Sterrett was well aware of the conditions that had handicapped the contributions of American scholarship in the field of research on the Ancient Near East. He therefore drew up a detailed Plea for Research in Asia Minor and Syria (Ithaca, 1911?), in which he outlined the urgent research needs in the area; proposed the formation of an adequately financed and staffed institute to carry out a systematic program of explorations and excavations, and to analyze and publish the findings; and appended endorsements of his plan by a formidable array of scholars and academic bodies in this country and abroad. An edited version of his Plea, titled A Petition for a Subvention for Research Work in Asia Minor and Parts of Syria (Ithaca, 1911?) was directed to the Rockefeller Foundation, which was being organized at the time. The Foundation did not act on his Petition, and the death of Professor Sterrett in 1914, and the outbreak of World War I, put an end to the hopes embodied in Sterrett’s plan. When a similar proposal by James H. Breasted was funded by John D. Rockefeller in 1919, and subsequently assisted rather generously by the Rockefeller Foundation, it was the University of Chicago and not Cornell to which the Oriental Institute was attached.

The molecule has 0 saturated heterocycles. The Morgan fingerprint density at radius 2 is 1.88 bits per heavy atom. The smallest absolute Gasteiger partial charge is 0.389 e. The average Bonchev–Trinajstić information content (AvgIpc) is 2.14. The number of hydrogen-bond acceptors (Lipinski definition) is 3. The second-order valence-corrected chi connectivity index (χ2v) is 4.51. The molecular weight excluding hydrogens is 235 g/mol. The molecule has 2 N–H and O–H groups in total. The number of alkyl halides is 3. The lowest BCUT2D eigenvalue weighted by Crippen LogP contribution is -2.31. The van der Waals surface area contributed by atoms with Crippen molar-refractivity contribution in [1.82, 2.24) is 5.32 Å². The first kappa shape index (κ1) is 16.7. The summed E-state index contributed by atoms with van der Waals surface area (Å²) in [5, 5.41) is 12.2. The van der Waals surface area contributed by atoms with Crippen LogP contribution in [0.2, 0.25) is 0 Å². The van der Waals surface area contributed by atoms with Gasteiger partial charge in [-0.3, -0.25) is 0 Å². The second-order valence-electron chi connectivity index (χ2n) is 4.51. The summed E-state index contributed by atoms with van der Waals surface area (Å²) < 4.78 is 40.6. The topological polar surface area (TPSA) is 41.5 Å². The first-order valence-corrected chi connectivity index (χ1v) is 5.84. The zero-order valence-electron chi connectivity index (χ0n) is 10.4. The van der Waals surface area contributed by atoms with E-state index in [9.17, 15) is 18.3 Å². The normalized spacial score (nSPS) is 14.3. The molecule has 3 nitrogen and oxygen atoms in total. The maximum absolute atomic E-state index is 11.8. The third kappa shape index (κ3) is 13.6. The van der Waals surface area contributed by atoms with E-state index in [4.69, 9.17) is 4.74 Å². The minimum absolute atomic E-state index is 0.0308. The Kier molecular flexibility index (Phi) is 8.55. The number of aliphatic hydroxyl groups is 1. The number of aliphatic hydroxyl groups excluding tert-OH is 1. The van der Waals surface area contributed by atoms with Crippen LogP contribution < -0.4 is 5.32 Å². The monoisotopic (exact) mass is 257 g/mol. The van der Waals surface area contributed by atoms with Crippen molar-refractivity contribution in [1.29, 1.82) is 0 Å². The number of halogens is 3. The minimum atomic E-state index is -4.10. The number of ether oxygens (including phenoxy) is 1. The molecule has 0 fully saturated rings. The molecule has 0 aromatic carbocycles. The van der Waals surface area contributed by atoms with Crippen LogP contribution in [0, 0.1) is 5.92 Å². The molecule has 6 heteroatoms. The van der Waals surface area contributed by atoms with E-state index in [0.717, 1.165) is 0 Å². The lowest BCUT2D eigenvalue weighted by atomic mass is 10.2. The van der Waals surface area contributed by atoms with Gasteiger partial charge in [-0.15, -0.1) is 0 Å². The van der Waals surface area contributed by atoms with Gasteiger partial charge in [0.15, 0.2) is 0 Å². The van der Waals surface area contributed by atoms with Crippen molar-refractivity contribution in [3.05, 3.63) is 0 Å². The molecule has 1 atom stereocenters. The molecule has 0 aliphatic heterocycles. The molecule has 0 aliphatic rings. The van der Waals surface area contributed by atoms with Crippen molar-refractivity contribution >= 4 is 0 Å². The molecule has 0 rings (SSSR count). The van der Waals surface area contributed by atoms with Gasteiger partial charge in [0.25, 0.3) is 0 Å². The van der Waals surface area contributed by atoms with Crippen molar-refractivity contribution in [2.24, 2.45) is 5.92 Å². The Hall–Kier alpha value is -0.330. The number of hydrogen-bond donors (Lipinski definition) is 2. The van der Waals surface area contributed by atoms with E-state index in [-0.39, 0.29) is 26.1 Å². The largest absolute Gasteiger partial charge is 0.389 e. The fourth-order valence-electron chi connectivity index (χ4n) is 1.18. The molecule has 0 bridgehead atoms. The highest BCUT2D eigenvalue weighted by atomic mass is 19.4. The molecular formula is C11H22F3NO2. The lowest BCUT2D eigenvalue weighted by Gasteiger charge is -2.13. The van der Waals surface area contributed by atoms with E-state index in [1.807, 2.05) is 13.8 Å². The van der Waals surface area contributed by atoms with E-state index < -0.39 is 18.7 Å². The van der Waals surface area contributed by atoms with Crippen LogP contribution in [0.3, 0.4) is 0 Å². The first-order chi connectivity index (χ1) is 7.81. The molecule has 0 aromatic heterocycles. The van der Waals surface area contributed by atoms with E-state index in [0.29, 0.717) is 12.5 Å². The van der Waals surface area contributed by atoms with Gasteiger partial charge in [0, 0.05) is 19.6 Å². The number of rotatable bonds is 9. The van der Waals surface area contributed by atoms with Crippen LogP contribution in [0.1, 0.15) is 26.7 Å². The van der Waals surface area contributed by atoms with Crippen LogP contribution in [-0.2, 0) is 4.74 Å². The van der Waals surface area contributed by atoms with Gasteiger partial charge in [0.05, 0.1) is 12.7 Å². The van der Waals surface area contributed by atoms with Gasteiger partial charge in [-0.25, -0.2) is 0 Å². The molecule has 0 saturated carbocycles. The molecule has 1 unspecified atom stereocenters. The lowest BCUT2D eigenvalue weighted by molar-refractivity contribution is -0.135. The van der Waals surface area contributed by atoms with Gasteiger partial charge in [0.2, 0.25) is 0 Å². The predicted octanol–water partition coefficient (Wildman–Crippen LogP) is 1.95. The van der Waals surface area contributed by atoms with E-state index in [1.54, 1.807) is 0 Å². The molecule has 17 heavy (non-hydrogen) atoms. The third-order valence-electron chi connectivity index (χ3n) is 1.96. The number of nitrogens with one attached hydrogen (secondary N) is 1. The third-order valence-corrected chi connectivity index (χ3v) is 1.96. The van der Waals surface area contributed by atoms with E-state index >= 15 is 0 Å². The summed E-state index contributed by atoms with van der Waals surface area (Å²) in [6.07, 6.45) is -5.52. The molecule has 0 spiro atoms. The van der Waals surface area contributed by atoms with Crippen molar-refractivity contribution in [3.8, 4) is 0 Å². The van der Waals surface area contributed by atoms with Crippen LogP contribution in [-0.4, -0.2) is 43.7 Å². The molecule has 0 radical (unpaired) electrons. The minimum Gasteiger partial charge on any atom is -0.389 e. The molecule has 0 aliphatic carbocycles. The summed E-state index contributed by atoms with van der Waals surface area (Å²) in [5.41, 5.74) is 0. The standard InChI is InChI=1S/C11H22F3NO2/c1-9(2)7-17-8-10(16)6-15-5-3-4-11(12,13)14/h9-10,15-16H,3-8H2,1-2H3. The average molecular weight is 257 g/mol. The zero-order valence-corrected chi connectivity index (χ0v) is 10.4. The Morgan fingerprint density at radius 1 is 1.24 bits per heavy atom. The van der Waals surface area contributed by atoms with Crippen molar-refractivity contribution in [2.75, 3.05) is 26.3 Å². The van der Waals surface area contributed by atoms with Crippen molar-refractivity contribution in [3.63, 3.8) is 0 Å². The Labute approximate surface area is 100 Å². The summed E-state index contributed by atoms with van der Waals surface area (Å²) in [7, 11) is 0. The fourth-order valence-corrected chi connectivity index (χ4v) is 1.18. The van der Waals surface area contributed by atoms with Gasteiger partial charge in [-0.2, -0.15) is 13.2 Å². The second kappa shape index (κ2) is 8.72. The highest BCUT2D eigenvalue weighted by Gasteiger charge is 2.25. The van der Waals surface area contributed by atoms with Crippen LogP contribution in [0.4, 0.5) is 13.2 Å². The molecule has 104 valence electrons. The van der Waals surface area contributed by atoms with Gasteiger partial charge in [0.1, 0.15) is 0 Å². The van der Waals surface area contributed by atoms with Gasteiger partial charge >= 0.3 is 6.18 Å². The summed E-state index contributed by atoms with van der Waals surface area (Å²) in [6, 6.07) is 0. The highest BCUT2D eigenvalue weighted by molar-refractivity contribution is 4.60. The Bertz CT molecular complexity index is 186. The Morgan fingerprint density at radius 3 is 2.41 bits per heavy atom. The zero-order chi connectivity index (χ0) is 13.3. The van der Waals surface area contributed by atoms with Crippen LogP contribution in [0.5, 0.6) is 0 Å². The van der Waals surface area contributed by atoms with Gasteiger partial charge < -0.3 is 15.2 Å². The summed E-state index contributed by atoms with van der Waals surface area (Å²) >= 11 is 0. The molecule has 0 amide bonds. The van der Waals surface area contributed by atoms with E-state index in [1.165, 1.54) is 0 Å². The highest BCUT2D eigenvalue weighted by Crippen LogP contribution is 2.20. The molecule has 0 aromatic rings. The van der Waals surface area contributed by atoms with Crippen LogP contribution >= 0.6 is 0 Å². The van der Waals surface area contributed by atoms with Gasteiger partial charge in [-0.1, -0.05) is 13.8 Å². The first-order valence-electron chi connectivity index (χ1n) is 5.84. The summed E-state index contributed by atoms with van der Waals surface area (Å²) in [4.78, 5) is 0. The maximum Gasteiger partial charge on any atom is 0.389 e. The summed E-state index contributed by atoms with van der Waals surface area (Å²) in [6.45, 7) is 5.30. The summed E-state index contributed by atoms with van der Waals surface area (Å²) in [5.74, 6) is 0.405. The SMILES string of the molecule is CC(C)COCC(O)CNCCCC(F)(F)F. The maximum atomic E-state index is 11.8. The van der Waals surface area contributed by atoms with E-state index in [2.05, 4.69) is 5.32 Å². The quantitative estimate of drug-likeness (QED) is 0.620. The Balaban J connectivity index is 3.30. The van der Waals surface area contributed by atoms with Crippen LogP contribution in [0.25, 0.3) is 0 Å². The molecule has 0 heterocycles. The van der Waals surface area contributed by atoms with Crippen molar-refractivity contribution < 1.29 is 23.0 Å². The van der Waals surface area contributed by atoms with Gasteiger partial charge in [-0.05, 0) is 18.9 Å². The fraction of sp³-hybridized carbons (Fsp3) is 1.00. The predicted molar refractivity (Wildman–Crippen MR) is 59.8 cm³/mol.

In the early 1920’s, the Library Council devoted several large special appropriations to the purchase of Greco-Egyptian papyrus manuscripts.